Monday, April 30, 2012

Foreign dialogue, travel writing, & novel museums

What’s even more distracting than a six-month-old baby? Oh yeah, the Internet.

Writer Abroad can’t help herself, so here are a couple hundred million pixels worth checking out. And when you’re done, it’s time to write. Really. Remember what Madeleine L’Engle once wrote: “Inspiration comes during work, not before it.”

Tongue-tied when it comes to writing in various tongues? Check out Geneva-based author Anne Korkeakivi’s article in The Wall Street Journal on how to write foreign words and dialogue.

Here's a novel idea: a museum based on a novel. Nobel laureate Orhan Pamuk has a new museum in Istanbul.

How to write a book when you’re really, really busy? Writer Abroad makes notes on various pieces of paper that fly all over her apartment. Ashley Ream makes a spreadsheet.

Every week The Telegraph has a travel writing competition, offering a prize of £200 in the currency of your choice. Entries must be 500 words or less. Unfortunately, it's open only to residents of the UK.

Books that ship free to anywhere in the world. Now that’s what we writers abroad need. And 10% off until May 14.

Friday, April 13, 2012

How to Start Your Own Writing Conference

About two years ago, three American writers living in Zurich decided Switzerland's largest city needed to offer more than expensive shops, rule-abiding citizens, and overpriced sodas. After long lamenting that other European cities were much more desirable for writers abroad–like Paris or even Geneva (who already had an established writing group and conference), we decided to stop complaining and start creating. The result was the Zurich Writers Workshop, which is offering its third writing conference in May.

What has Writer Abroad learned from it all? Sometimes, if you want something, you have to do it yourself. Here are a few tips to help you start your own writing conference.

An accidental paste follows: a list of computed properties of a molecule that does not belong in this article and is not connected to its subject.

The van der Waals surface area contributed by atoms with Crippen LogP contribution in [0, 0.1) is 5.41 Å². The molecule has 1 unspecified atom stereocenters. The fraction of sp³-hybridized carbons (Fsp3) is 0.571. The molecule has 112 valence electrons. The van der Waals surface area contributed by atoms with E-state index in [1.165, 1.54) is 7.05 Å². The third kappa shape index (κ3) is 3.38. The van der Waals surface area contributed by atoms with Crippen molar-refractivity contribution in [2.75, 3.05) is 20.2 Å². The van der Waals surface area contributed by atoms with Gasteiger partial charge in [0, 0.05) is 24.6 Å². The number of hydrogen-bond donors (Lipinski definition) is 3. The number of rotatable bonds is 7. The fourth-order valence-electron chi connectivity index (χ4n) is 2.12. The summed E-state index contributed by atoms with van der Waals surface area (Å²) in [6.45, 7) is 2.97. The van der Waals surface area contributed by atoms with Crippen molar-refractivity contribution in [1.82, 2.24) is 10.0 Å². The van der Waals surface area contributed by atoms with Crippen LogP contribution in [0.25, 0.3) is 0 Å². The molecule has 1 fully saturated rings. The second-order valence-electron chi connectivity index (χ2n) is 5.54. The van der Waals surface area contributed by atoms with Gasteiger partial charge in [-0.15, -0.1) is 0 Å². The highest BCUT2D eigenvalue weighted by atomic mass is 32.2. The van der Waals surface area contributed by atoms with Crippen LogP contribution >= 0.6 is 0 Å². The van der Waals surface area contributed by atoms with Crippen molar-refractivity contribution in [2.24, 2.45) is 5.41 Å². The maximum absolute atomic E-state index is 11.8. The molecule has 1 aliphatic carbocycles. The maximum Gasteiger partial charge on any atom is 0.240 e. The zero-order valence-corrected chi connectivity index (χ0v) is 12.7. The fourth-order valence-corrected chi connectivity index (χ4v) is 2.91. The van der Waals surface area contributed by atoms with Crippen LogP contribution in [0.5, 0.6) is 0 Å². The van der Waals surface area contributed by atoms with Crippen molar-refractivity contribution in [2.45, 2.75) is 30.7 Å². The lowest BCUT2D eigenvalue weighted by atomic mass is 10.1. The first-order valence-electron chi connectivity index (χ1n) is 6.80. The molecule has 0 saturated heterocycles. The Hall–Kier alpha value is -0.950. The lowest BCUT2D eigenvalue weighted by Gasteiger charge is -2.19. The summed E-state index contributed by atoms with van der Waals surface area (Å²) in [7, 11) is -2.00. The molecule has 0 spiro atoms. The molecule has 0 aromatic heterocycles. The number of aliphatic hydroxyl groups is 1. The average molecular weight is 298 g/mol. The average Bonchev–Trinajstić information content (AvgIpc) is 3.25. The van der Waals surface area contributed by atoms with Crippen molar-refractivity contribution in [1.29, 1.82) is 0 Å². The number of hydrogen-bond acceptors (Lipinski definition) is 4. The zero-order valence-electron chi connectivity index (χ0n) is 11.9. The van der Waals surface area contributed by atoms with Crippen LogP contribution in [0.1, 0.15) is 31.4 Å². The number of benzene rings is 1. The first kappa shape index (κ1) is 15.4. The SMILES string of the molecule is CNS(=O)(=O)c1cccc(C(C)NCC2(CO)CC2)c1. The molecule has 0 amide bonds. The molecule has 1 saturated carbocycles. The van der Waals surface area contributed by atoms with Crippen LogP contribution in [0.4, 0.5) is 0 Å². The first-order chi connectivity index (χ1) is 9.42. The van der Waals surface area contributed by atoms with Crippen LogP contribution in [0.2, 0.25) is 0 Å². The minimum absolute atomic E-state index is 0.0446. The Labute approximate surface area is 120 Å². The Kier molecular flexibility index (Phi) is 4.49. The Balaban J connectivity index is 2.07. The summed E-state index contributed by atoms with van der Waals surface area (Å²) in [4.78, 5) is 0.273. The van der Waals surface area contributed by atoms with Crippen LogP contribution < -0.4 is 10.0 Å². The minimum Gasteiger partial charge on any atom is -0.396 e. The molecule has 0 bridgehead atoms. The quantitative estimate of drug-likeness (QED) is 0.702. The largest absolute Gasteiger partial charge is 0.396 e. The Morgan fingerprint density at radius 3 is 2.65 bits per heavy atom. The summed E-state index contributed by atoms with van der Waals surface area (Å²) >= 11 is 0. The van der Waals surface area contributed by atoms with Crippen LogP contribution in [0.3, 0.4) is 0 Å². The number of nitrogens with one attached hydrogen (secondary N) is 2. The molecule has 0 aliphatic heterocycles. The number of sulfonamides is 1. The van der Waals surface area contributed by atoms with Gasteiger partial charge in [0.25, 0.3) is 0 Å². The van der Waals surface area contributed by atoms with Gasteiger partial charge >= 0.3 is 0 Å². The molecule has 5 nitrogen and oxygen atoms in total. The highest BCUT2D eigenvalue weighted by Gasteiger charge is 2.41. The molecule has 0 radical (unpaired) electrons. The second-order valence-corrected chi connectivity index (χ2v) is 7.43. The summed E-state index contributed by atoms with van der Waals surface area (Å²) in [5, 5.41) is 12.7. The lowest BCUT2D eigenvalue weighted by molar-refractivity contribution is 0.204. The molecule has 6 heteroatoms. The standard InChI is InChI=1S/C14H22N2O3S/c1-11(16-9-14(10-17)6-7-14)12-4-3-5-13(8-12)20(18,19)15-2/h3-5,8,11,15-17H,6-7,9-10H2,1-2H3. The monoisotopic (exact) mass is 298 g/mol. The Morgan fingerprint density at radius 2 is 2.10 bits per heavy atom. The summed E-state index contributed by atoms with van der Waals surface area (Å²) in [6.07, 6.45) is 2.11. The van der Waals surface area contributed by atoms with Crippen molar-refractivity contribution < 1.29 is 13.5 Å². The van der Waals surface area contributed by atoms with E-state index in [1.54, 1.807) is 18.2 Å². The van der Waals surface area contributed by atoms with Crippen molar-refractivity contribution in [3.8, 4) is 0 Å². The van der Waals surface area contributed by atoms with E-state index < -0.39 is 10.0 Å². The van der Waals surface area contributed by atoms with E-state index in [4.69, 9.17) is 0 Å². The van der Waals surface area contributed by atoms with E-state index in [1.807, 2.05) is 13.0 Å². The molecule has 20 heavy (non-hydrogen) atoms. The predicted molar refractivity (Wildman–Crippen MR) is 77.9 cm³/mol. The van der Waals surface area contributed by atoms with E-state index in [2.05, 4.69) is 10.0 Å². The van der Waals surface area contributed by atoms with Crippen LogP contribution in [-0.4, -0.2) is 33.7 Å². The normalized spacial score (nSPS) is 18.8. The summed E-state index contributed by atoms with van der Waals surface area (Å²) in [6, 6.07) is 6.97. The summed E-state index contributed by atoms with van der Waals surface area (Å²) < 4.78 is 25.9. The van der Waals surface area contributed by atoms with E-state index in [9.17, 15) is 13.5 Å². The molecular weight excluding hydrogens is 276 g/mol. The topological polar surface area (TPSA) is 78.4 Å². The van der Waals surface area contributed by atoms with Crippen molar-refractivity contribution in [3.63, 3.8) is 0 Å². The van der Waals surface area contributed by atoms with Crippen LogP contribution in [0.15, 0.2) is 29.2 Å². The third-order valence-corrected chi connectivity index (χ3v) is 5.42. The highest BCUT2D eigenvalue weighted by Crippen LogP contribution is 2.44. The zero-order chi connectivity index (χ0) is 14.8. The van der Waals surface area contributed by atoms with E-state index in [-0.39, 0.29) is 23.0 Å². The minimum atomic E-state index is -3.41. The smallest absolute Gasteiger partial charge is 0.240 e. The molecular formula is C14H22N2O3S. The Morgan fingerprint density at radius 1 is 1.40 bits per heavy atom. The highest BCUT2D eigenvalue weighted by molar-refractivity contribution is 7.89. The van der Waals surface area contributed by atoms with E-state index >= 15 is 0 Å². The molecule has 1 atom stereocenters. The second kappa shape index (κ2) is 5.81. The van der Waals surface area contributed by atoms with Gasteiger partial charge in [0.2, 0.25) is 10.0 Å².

1. Get advice from someone who has done it before. We were blessed with advice from Susan Tiberghien, the founder of the Geneva Writers' Group, who answered many of our questions via email. Things you will want to know include the going rates for guest writers, how to know what to charge attendees, how payments are taken, what to look for in a venue location, and more.

2. If possible, team up with writers who have diverse skills and contacts. Writer Abroad was lucky to have Kelly Jarosz and Emily Lacika as her two co-founders. Kelly had a background in event planning, Emily had our first author contact, and Writer Abroad had magazine contacts and an advertising background. You also want to team up with people who are concerned workaholics–you know the type–the total suckers who took responsibility for every single group project during college while their teammates were at the bar.

3. Be prepared to take a financial risk. It doesn't have to be a huge one, but if you want to plan a conference, there are upfront costs like room rentals, travel expenses for authors, and more. You just have to trust that something you think is worthy is something others will think is worthy as well.

4. If you have contacts, use them. Do you know an author who would willingly give a workshop? Do you know someone at a magazine who would give you free ad space? Do you know an art director who would design your ad? Do you have a friend (or a spouse) who can help you manage a mailing list when it stops working? Like most things in life, it's who you know that will help your conference become a success.

5. Plan what you want. It's ok to be selfish. After all, if you're like us, a lot of time, energy, and financial risk goes into planning a conference. So you might as well invite the authors you admire and have them present on the topics that are interesting to you. Again, you have to trust that something you are interested in is something others are interested in as well.

6. But be reasonable too. Hopefully you have authors you like who are also somewhat local. At each of our conferences, because we pay the travel expenses of our authors and like to keep costs reasonable for attendees, we are usually limited to inviting two writers: one living in Switzerland and one living somewhere in Europe.

7. Be open to feedback. At the conclusion of your conference, be sure to bask in its success. But also be sure to hand out evaluation forms. That way, you can improve the conference for next time.

Anyone else have advice for planning a writing conference? Or more questions about starting one?


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